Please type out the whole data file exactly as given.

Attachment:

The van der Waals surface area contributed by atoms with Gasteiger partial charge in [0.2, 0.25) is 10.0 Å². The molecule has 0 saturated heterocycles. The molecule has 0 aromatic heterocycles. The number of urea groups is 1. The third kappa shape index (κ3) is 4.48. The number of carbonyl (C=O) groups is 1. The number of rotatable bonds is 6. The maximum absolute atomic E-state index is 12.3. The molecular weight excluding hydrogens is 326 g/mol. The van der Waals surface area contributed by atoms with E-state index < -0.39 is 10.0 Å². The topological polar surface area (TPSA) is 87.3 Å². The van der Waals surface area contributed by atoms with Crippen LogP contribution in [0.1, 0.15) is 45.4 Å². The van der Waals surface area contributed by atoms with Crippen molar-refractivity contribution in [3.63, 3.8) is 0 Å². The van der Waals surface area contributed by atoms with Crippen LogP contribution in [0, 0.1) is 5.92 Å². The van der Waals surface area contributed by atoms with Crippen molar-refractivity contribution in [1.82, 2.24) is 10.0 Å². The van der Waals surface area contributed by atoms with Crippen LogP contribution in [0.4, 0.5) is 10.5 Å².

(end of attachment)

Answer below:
The van der Waals surface area contributed by atoms with Gasteiger partial charge in [0.2, 0.25) is 10.0 Å². The molecule has 0 saturated heterocycles. The molecule has 0 aromatic heterocycles. The number of urea groups is 1. The third kappa shape index (κ3) is 4.48. The number of carbonyl (C=O) groups is 1. The number of rotatable bonds is 6. The maximum absolute atomic E-state index is 12.3. The molecular weight excluding hydrogens is 326 g/mol. The van der Waals surface area contributed by atoms with E-state index < -0.39 is 10.0 Å². The topological polar surface area (TPSA) is 87.3 Å². The van der Waals surface area contributed by atoms with Crippen LogP contribution in [0.1, 0.15) is 45.4 Å². The van der Waals surface area contributed by atoms with Crippen molar-refractivity contribution in [3.63, 3.8) is 0 Å². The van der Waals surface area contributed by atoms with Crippen LogP contribution in [0, 0.1) is 5.92 Å². The van der Waals surface area contributed by atoms with Crippen molar-refractivity contribution in [1.82, 2.24) is 10.0 Å². The van der Waals surface area contributed by atoms with Crippen LogP contribution in [0.4, 0.5) is 10.5 Å².